- Why did you choose to study science?
In the early years of high school, I developed a vague idea that I wanted to be “a medical researcher”. I loved the idea of working in a lab, helping find new treatments. On the other hand, I was also very keen on literature and writing, so my subject choices ended up being split evenly between sciences and humanities. I stuck to my guns at university and studied microbiology and immunology, although by the end of the undergraduate degree I realised that the ideas were much more interesting to me than the physical reality of working in a lab. So I quickly switched to science journalism — finding a way to be in the right place at the right time when a job at Today’s Life Science came up.
- Looking back now, what has been the best part of your career in SciComm?
I’ve really enjoyed the variety of opportunies I’ve had as a science journalist — from feature writing to banging out daily news. Some of my favourite years were those I spent as a science columnist for the Financial Times’ weekend magazine. My job each week was to write a 900-word column that would be interesting to the readers of the FT. I had complete liberty to select topics I thought were interesting, and took full opportunity to meet and interview all sorts of amazing people. As part of that job I interviewed Jane Goodall on two different occasions several years apart and found her to be utterly inspiring.
- Where has your career led you?
There are lots of ways to answer that question, but I’ll go for the literal interpretation! I started my career in a fairly modest office in Chippendale, at a time when we only had access to the internet on one machine in the office, then moved to London and New York for a decade or so, before returning to Sydney where I now work for Springer Nature. I now lead a team of people in 7 different countries and travel fairly often to Japan, China, Egypt, the UK and the US.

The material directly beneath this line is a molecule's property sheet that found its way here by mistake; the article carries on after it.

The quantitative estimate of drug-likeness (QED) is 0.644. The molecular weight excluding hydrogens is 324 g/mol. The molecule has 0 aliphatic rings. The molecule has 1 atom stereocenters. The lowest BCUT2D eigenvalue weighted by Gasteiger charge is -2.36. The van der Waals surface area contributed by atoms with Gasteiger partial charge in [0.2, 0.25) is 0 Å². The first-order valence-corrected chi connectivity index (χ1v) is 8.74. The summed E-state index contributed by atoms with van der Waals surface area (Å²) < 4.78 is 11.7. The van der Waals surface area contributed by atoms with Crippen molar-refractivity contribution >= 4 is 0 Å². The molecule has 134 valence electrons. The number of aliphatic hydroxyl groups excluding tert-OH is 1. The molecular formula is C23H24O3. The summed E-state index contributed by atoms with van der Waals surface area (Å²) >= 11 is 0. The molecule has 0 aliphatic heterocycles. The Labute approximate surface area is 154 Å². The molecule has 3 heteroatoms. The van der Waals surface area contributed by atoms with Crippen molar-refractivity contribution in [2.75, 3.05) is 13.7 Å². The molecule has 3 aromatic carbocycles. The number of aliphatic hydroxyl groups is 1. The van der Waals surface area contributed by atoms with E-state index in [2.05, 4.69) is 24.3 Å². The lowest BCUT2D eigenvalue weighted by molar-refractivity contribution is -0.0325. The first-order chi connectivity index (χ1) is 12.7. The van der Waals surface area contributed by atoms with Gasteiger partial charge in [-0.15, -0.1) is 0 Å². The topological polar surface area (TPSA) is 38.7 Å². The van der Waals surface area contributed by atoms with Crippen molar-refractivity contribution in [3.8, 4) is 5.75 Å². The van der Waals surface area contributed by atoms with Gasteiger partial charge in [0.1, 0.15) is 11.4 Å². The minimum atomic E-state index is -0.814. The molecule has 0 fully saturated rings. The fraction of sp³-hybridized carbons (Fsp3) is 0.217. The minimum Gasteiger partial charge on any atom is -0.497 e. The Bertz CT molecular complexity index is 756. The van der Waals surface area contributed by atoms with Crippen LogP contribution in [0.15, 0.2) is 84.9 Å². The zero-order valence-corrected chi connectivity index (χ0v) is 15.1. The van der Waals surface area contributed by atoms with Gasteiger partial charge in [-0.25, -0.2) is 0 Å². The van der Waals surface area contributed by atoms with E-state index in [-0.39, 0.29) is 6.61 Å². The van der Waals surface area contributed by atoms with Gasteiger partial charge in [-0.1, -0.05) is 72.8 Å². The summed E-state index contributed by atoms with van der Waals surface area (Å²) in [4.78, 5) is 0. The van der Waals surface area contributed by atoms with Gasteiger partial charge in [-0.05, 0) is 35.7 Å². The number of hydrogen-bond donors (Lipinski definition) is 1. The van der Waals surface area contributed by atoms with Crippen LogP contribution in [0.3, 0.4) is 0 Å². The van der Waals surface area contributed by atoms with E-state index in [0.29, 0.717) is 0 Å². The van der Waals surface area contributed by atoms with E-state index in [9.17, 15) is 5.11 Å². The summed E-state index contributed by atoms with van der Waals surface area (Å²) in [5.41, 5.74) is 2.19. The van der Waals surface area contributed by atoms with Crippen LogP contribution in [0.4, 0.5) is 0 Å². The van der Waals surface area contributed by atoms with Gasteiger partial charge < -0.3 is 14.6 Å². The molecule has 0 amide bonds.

- What excites you most about your work?
I’ve done my fair share of speaking truth to power, and reporting things people wanted to keep secret, but at my heart the best thing about the job of being a science journalist is talking to really interesting people about the amazing things they’re discovering, and finding a way to articulate that wonder on the page/screen.
- What advice do you have for anyone considering a career in SciComm?
I don’t have any big revelations, but my experience as a freelance journalist for about a decade was that it was much easier to make a living from news writing than feature writing. Features are hard to sell and slow to produce, while if you can get a good line into an organisation that needs science news then they’re always going to need more!